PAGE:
In Competition No. 2712 you were invited to come up with your own additions to the ever-lengthening list of modern maladies.
The assignment was prompted by reports in the Daily Mail and New York Times of the growing epidemic of Fear of Missing Out. Scourge of Generation Facebook, FOMO has at its roots the relentless bombardment, courtesy of social media, with evidence that your ‘friends’’ lives are so much better in every respect than your own.
The best of your contemporary maladies appear below and earn their authors £25 each. John O’Byrne grabs the bonus fiver.
Chronic Acronym Disorder (CAD), aka Initial Abominable Meaning (IAM), is a common problem among individuals, and is characterised by the consistent inability to form a word sufficient for meaningful communication/textual intercourse. The orthographic pain can be chronic and 4EVER, coz it’s usually related to the inability to tnk clearly. BTW, certain acronym-friendly gizmos (with the i-prefix) tend to exacerbate the condition. Sometimes the symptoms are provoked by religious fervour (OMG!). Anxiety caused by a stressful event such as a business presentation can aggravate the disorder. If diagnosed L8, it can result in severe SMS. FOI, CAD/IAM should be treated on a 121 basis and can be relieved by Occupational Enlarged Database (OED) treatment in an approved AFZ (Acronym Free Zone).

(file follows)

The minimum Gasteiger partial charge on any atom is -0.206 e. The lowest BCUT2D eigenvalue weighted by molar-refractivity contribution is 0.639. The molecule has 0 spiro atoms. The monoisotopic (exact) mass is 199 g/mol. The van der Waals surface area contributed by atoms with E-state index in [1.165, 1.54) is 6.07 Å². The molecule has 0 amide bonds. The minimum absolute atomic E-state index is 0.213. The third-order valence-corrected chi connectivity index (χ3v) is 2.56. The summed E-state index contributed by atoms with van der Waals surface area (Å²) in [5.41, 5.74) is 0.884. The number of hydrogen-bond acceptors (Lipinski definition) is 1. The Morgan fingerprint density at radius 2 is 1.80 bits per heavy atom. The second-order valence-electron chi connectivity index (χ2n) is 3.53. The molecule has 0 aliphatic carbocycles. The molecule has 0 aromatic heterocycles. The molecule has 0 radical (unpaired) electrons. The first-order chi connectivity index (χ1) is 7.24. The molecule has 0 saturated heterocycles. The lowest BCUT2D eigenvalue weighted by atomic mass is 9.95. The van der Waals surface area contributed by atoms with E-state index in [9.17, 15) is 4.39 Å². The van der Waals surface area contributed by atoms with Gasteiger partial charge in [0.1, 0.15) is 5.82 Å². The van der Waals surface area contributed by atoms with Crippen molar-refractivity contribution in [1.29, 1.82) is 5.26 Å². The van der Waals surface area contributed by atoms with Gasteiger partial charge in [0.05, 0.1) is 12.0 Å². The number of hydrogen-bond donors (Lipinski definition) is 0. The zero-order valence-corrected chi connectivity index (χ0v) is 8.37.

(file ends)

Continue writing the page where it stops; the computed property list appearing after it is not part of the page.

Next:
Anna S introduces herself thrice within ten minutes. No amnesiac, she suffers from reiterative format syndrome, one of several conditions brought about through excessive exposure to daytime television. That the condition is in its early stages can be deduced from the fact that there remains a smattering of content between Anna’s rigid yet breezy itinerary of teasers and recaps, albeit mostly concerning her recent viewings of unaffordable properties and the valuation of broken family heirlooms by camp antique experts.